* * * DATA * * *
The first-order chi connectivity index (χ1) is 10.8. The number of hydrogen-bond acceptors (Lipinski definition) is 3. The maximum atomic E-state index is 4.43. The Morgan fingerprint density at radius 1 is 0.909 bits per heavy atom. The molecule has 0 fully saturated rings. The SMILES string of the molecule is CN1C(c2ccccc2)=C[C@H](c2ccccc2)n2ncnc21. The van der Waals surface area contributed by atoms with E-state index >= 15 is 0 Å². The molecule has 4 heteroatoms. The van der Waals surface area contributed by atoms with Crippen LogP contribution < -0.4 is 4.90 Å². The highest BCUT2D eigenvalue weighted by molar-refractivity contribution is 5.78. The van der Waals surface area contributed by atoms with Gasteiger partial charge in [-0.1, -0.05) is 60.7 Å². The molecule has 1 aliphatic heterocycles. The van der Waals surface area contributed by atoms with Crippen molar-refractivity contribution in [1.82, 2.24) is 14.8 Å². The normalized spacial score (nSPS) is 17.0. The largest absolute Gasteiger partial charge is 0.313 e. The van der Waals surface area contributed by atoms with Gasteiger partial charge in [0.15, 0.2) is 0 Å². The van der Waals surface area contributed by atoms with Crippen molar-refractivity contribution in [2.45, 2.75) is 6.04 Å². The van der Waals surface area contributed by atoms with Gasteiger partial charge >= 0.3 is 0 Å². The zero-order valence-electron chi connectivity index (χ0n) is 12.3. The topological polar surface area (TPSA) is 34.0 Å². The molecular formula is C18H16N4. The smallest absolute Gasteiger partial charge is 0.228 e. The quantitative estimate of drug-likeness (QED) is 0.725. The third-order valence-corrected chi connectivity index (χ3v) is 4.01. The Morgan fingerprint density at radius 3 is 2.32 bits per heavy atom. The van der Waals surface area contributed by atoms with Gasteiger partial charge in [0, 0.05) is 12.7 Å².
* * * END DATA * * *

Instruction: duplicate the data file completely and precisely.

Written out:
The first-order chi connectivity index (χ1) is 10.8. The number of hydrogen-bond acceptors (Lipinski definition) is 3. The maximum atomic E-state index is 4.43. The Morgan fingerprint density at radius 1 is 0.909 bits per heavy atom. The molecule has 0 fully saturated rings. The SMILES string of the molecule is CN1C(c2ccccc2)=C[C@H](c2ccccc2)n2ncnc21. The van der Waals surface area contributed by atoms with E-state index >= 15 is 0 Å². The molecule has 4 heteroatoms. The van der Waals surface area contributed by atoms with Crippen LogP contribution < -0.4 is 4.90 Å². The highest BCUT2D eigenvalue weighted by molar-refractivity contribution is 5.78. The van der Waals surface area contributed by atoms with Gasteiger partial charge in [-0.1, -0.05) is 60.7 Å². The molecule has 1 aliphatic heterocycles. The van der Waals surface area contributed by atoms with Crippen molar-refractivity contribution in [1.82, 2.24) is 14.8 Å². The normalized spacial score (nSPS) is 17.0. The largest absolute Gasteiger partial charge is 0.313 e. The van der Waals surface area contributed by atoms with Gasteiger partial charge in [0.15, 0.2) is 0 Å². The van der Waals surface area contributed by atoms with Crippen molar-refractivity contribution in [2.45, 2.75) is 6.04 Å². The van der Waals surface area contributed by atoms with Gasteiger partial charge >= 0.3 is 0 Å². The zero-order valence-electron chi connectivity index (χ0n) is 12.3. The topological polar surface area (TPSA) is 34.0 Å². The molecular formula is C18H16N4. The smallest absolute Gasteiger partial charge is 0.228 e. The quantitative estimate of drug-likeness (QED) is 0.725. The third-order valence-corrected chi connectivity index (χ3v) is 4.01. The Morgan fingerprint density at radius 3 is 2.32 bits per heavy atom. The van der Waals surface area contributed by atoms with Gasteiger partial charge in [0, 0.05) is 12.7 Å².